One of the most frightening movies I’ve ever seen was back in the ‘70s. At the time, my sis Betty and I lived next door to each other in little one-bedroom apartments in mid-town Memphis. We threatened to knock a hole in the wall that was common to our walk-in closets to simplify our back-and-forth visits, but we decided that there might be a negative impact on our security deposits.
One weekend afternoon we headed out to see the Shirley Maclaine horror flick, The Possession of Joel Delaney, which was playing at The Memphian (now Playhouse on the Square) in Overton Square. We were completely immersed in the tale of a truly evil, murderous villain whose spirit takes over another, formerly nice person. The movie offered many visual shocks to which we responded with popcorn-dropping starts and shrieks.
At movie’s end we were exhausted, but still giggly scared. All female readers know what that means. We’re frightened, but we’re adults, so when we see the fear in ourselves or each other’s eyes -- -- we giggle. It’s a girl thing.
This is a good place to point out that we were in our 20s. Supposedly sensible adults. (Photos are of Betty and me at a New Year’s Eve party we gave back in those apartments.)
But we exited the theater and the sun had gone down. Here’s what you need to know about the old Memphian. It was on Cooper St. facing east. It was not quite at the corner to the south at Union and Cooper. There was another building between the theater and the corner. The parking lot entrance was on Union. If you didn’t want to walk the long way to Union, the parking lot entrance and then to your car, you took the shortcut. There was a walkway along the entire south side of the theater. It was perhaps four feet wide and was bordered by the windowless exterior of the theater on one side and a tall, cement wall on the other. Naturally there was limited lighting. When you stood at the shortcut’s entrance, it appeared that you were staring at a long, dark, spooky tunnel. Probably not the place to be after a scary movie.
When Betty and I turned to the shortcut, we halted abruptly. We looked at each other, took deep breaths, then held hands. We walked down that paved path – frequently almost back-to-back so we could watch for approaching madmen – alternately being terrified or giggling. As we stepped into the parking lot, we broke into a near-run to the car. Safely inside, we locked our doors. And giggled.
Nearing our apartment building, it became clear that neither of us would be able to sleep alone in our separate apartments that night. We chose my apartment for the sleepover, but Betty still had to get some things from her place first. We were frightened enough to make the short run from car to apartment hallway, so we knew that neither of us was willing to enter our apartment alone.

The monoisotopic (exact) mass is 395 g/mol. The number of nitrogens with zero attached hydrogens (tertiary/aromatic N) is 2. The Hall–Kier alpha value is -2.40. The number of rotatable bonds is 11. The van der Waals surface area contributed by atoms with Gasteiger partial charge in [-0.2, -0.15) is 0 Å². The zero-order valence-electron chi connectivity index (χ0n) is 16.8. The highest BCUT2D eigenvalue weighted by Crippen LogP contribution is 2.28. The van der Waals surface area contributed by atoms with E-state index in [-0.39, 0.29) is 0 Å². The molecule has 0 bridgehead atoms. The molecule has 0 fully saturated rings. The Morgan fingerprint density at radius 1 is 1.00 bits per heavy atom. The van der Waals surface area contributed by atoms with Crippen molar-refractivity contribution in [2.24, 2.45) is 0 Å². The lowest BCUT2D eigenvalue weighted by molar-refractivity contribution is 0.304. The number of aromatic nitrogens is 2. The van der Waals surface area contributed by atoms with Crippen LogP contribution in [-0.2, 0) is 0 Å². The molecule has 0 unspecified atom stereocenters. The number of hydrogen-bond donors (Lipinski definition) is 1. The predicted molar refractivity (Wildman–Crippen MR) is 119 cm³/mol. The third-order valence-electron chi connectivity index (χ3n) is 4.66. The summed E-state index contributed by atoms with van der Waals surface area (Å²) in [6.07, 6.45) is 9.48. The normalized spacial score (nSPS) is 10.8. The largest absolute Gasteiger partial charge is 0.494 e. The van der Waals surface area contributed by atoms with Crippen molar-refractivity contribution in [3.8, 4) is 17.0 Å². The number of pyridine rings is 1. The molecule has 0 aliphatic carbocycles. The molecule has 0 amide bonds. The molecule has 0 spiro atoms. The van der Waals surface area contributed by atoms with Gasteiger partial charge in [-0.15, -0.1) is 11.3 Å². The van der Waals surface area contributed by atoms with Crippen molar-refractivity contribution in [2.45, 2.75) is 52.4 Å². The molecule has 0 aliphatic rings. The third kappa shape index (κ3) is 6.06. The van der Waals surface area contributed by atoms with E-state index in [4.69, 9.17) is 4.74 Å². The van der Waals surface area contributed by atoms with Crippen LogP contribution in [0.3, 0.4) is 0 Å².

We approached Betty’s door. We stood to each side of the door as if we were police preparing to bust into a meth lab. Betty unlocked the door. We made silent eye contact, then quickly pushed open the door and waited at the sides of the open portal to see if the boogeyman would leap out. He didn’t.
Bet flipped on the light switch next to the door; we jumped inside, slamming and locking the door behind us. Then we giggled again.
It was a small apartment, but, as we were steeped in fear, it seemed treacherous and overrun with villainous hiding places. We attacked them one-by-one with the same front-door procedure – kitchen, both closets, under the bed, behind the shower curtain. Pulling back the shower curtain was the worst.
Sigh of relief. We’re safe. We giggled. Betty gathered her necessary items, and we backed toward her front door turning off lights as we went. We peeked through the living room drapes before opening the front door. I stood with my back to Betty’s as she locked her door and we fled the few steps to my door
Facing the entrance to my apartment – well, mostly huddled together looking up and down the hall – we knew that we’d have to go through the same storm trooper apartment inspection that we’d employed at Betty’s. We took a deep breath, did not giggle, and started with the front door.
Once we had cleared my apartment, double-checked the locks on the doors and windows, we felt pretty sure that there were no possessed marauders in the place.
We got into jammies, made coffee and chatted for a couple of hours to clear away the remaining shreds of the movie madness. Finally, we thought we could sleep. We got into bed, and there was complete quiet for a couple of minutes.
“I’m so glad we’re not thinking about that movie any more,” I said to my sis.
With a half-second pause, I heard Betty sit up in bed. I turned on the light and sat up, too. “Well, NOW we are!” she said.
Out of bed again, it only took us another hour to once again calm our nerves. We settled down to sleep, and that time I kept my mouth shut.
I think I’d like to try that movie again, but I’m waiting until Bet spends the weekend with me so we can watch it together – with all the doors and windows locked.
Horror Move P.S.
I read a funny item last week on MSN that offers tips on how to spot the lone horror movie survivor – the last woman standing, Final Girl. Check it out.